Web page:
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Title: Female pattern hair loss: current treatment concepts.
Epworth Authors: Sinclair, Rodney
Other Authors: Dinh, Quan
Keywords: AA
Androgenetic Alopecia
Alopecia, Androgenetic
Female Pattern Baldness
Androgen Antagonists
Quality of Life
Cyproterone Acetate
Clinical Photography
Department of Dermatology, Epworth HealthCare, Richmond, Victoria, Australia.
Head & Neck Clinical Institute, Epworth HealthCare
Issue Date: Jun-2007
Publisher: Dove Medical Press
Citation: Clinical Interventions in Aging. 2007;2(2):189-99.
Abstract: Fewer than 45% of women go through life with a full head of hair. Female pattern hair loss is the commonest cause of hair loss in women and prevalence increases with advancing age. Affected women may experience psychological distress and impaired social functioning. In most cases the diagnosis can be made clinically and the condition treated medically. While many women using oral antiandrogens and topical minoxidil will regrow some hair, early diagnosis and initiation of treatment is desirable as these treatments are more effective at arresting progression of hair loss than stimulating regrowth. Adjunctive nonpharmacological treatment modalities such as counseling, cosmetic camouflage and hair transplantation are important measures for some patients. The histology of female pattern hair loss is identical to that of male androgenetic alopecia. While the clinical pattern of the hair loss differs between men, the response to oral antiandrogens suggests that female pattern hair loss is an androgen dependant condition, at least in the majority of cases. Female pattern hair loss is a chronic progressive condition. All treatments need to be continued to maintain the effect. An initial therapeutic response often takes 12 or even 24 months. Given this delay, monitoring for treatment effect through clinical photography or standardized clinical severity scales is helpful.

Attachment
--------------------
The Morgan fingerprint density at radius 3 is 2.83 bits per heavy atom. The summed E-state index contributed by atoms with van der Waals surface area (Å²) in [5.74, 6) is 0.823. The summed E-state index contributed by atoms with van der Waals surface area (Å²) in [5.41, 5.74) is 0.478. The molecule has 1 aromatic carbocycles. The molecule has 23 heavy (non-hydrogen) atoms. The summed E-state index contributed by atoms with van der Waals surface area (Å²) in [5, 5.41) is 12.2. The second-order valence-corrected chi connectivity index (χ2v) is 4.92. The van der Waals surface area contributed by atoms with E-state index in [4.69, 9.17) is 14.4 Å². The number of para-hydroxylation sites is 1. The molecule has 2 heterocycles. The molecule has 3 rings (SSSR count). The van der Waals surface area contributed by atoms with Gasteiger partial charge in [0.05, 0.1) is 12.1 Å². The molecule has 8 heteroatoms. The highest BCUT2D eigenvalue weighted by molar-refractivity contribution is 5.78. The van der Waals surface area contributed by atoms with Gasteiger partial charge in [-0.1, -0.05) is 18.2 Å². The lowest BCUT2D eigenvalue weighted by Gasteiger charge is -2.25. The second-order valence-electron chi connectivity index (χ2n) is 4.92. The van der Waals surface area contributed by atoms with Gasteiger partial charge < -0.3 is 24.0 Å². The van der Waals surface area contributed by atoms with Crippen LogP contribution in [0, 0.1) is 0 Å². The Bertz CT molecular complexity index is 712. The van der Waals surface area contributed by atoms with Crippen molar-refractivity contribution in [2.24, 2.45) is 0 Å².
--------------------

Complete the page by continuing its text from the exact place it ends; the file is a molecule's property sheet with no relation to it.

PubMed URL:
ISSN: 1176-9092
Journal Title: Clinical Interventions in Aging
Type: Journal Article
Affiliated Organisations: Department of Dermatology, St Vincent's Hospital, Fitzroy, Victoria, Australia.
Type of Clinical Study or Trial: Review
Appears in Collections:Dermatology
Head & Neck

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